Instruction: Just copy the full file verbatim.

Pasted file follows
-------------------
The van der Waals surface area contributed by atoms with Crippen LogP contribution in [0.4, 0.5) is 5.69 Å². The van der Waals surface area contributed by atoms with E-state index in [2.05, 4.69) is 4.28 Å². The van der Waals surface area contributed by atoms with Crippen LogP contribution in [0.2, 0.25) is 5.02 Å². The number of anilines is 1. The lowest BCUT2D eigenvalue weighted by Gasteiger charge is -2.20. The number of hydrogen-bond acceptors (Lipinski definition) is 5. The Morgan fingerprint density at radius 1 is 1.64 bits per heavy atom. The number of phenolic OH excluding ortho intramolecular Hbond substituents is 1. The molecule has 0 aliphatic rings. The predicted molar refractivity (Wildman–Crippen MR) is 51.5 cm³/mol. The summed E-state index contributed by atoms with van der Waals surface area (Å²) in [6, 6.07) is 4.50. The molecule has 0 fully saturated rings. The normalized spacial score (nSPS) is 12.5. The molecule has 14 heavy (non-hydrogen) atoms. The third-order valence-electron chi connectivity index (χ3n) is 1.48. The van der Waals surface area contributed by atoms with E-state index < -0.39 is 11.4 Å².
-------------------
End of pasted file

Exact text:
The van der Waals surface area contributed by atoms with Crippen LogP contribution in [0.4, 0.5) is 5.69 Å². The van der Waals surface area contributed by atoms with E-state index in [2.05, 4.69) is 4.28 Å². The van der Waals surface area contributed by atoms with Crippen LogP contribution in [0.2, 0.25) is 5.02 Å². The number of anilines is 1. The lowest BCUT2D eigenvalue weighted by Gasteiger charge is -2.20. The number of hydrogen-bond acceptors (Lipinski definition) is 5. The Morgan fingerprint density at radius 1 is 1.64 bits per heavy atom. The number of phenolic OH excluding ortho intramolecular Hbond substituents is 1. The molecule has 0 aliphatic rings. The predicted molar refractivity (Wildman–Crippen MR) is 51.5 cm³/mol. The summed E-state index contributed by atoms with van der Waals surface area (Å²) in [6, 6.07) is 4.50. The molecule has 0 fully saturated rings. The normalized spacial score (nSPS) is 12.5. The molecule has 14 heavy (non-hydrogen) atoms. The third-order valence-electron chi connectivity index (χ3n) is 1.48. The van der Waals surface area contributed by atoms with E-state index < -0.39 is 11.4 Å².